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Motorola To Hire 300 Android Developers 88

ruphus13 writes "Google's Android is starting to see more industry support. Motorola recently announced plans, despite hardships within the company, to hire 300 Android developers. Quoting: 'A quick search of Motorola's job openings suggests that, indeed, Android is set to become a permanent fixture at Motorola, which has long built Linux-based phones but hitherto used MontaVista's Mobilinux. The goal? Move from an internal development pool of 50 Android-savvy developers to 350. Motorola, recognizing that most developers won't have deep experience with Google Android, is looking for a somewhat general skillset ... Java and Google Android programming experience is listed as 'highly desirable,' but not required.'" T-Mobile has already made plans to use Android as well. Xconomy has a related interview with a member of the MIT team that won a $275,000 prize in the Android Developer Challenge by creating an application to automatically modify a phone's settings depending on its location, which they say "wouldn't even be possible on an iPhone." We've previously discussed the Challenge itself and some of the other winning apps.
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Motorola To Hire 300 Android Developers

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  • by Anonymous Coward on Saturday October 04, 2008 @10:42AM (#25255847)

    This just happens when a company buys into an new technology. Same thing is happening with Nokia and Qt right now.

    If you look at their job portal (http://nokia.taleo.net/careersection/10120/jobsearch.ftl) for "Qt", you will find that they are hiring people in 46 different Qt-related positions. Those could be well a lot more in total, since some positions will probably awarded to several persons.

    Just count yourself lucky that open source related development arrived at the big companies and move along - or apply :-)

  • Ahhh... do no evil (Score:5, Interesting)

    by Toe, The ( 545098 ) on Saturday October 04, 2008 @10:54AM (#25255891)

    This is a clear technicality. They're hiring emotionless androids who will do no evil, but also no good. Simply because they won't know the difference.

    From Vonnegut's Slaughterhouse Five:
    "This, too, was the title of a book by Trout, The Gutless Wonder. It was about a robot who had bad breath, who became popular after his halitosis was cured. But what made the story remarkable, since it was written in 1932, was that it predicted the widespread use of burning jellied gasoline on human beings. It was dropped on them from airplanes. Robots did the dropping. They had no conscience, and no circuits which would allow them to imagine what happens to people on the ground. Trout's leading robot looked like a human being, and could talk and dance and so on, and go out with girls. And nobody held it against him that he dropped jellied gasoline on people. But they found his halitosis unforgivable. But then he cleared that up, and he was welcomed to the human race."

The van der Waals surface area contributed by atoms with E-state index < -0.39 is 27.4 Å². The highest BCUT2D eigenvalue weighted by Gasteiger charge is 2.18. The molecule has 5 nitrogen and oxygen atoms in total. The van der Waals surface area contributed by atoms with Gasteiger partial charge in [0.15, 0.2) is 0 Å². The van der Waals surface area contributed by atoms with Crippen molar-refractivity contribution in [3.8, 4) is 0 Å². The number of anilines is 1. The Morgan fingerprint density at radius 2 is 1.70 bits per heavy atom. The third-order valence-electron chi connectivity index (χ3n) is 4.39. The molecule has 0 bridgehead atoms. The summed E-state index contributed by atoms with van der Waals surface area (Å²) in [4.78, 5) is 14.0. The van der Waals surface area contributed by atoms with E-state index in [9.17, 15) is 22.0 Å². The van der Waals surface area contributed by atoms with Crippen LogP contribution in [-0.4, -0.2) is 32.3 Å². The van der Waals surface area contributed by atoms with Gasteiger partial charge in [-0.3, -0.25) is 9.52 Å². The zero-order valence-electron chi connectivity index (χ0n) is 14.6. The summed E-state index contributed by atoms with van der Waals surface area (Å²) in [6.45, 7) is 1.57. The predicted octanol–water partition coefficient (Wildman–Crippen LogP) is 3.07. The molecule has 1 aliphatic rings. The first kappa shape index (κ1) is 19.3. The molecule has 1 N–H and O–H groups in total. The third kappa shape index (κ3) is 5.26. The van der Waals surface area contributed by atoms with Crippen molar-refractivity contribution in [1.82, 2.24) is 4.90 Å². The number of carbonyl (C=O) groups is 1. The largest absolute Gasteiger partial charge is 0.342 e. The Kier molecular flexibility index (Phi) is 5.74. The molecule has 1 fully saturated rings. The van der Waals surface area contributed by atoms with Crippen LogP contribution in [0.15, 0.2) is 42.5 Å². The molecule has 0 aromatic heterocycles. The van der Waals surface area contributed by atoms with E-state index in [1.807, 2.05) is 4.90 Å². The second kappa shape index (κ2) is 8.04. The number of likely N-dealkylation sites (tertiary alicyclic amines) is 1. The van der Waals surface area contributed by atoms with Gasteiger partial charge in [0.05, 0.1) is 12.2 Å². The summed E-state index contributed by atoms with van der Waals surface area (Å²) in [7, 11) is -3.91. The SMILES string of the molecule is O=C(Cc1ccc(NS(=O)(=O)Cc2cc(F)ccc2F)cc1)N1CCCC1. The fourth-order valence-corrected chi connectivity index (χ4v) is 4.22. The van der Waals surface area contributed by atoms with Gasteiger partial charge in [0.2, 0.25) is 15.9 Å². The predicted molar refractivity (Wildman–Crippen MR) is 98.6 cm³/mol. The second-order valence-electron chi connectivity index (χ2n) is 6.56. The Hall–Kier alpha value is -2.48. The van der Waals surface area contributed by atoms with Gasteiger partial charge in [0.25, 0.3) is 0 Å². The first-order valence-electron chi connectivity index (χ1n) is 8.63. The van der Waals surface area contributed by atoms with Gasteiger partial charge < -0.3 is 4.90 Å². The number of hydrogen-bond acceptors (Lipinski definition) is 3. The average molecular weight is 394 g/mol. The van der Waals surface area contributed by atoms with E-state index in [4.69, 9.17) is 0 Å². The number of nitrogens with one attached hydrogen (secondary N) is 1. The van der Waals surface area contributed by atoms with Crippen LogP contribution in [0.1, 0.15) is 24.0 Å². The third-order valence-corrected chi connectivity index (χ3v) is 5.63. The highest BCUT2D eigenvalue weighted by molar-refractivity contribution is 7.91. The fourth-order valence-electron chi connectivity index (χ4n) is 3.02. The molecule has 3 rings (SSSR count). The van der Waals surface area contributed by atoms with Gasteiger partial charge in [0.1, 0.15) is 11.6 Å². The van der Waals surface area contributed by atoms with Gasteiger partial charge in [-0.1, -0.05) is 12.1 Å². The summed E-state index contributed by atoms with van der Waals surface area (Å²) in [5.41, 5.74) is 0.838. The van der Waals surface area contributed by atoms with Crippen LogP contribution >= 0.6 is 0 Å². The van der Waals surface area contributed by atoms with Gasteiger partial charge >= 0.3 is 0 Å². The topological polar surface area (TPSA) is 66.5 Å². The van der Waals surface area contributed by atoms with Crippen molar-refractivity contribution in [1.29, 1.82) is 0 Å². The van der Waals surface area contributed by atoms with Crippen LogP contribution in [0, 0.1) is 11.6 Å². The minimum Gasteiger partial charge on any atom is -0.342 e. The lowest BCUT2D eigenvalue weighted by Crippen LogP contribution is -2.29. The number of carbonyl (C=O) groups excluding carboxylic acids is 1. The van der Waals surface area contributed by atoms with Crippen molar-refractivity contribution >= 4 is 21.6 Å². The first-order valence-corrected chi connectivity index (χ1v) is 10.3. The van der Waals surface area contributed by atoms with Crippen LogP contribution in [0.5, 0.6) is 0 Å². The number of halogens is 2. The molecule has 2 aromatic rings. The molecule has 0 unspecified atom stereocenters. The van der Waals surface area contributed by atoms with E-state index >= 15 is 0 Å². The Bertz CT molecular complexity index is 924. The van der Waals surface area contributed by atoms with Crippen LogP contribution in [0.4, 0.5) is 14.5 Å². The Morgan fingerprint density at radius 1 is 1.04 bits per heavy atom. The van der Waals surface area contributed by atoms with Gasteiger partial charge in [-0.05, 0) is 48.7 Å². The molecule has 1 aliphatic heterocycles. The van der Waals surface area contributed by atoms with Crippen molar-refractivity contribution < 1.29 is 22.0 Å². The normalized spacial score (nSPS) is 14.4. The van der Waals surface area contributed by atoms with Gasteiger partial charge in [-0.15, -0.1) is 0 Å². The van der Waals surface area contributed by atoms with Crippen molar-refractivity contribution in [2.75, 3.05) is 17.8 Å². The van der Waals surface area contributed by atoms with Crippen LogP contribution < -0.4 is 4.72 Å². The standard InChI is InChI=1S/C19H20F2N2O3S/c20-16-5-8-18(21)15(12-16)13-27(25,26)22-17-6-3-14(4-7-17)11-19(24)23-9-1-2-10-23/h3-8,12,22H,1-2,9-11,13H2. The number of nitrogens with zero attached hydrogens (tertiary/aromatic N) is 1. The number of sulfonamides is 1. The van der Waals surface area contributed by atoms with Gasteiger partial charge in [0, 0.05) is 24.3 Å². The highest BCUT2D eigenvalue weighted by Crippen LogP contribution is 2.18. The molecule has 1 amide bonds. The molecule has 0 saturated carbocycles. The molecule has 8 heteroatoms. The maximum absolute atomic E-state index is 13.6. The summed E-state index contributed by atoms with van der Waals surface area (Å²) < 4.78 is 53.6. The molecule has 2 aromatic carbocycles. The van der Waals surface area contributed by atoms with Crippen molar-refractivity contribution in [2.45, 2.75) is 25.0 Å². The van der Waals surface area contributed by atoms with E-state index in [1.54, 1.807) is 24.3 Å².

• by bogaboga ( 793279 ) on Saturday October 04, 2008 @10:56AM (#25255897)
    I still do not get it...How will Google make money. The "Android Kernel" is free. Those who create applications for the Android platform will not pay "royalties" to Google. So I still ask: How will Google make money?
  • TPM on Android? (Score:3, Interesting)

    by KNicolson ( 147698 ) on Saturday October 04, 2008 @11:19AM (#25256029) Homepage

    HTC are using the OKL4 kernel on their phones, which is derived from the L4 kernel that provides the trusted computing base for a number of large-scale European projects based around mobile and embedded trust through the TPM.

    I wonder what it all means?

  • by Dutch Gun ( 899105 ) on Saturday October 04, 2008 @11:25AM (#25256055)

    You joke, but that was a pretty freaky weird headline to someone like me who had no idea what "Android" was. It took me a few seconds to come to the conclusion that "Android" must be some sort of platform or SDK, but before that my brain came up with a few pretty strange scenarios.

  • by Stu Charlton ( 1311 ) on Saturday October 04, 2008 @12:10PM (#25256263) Homepage

    Google's Eric Schmidt has stated that they want most consumer (and some business) computing to move to ad-supported revenue.

"You must have an IQ of at least half a million." -- Popeye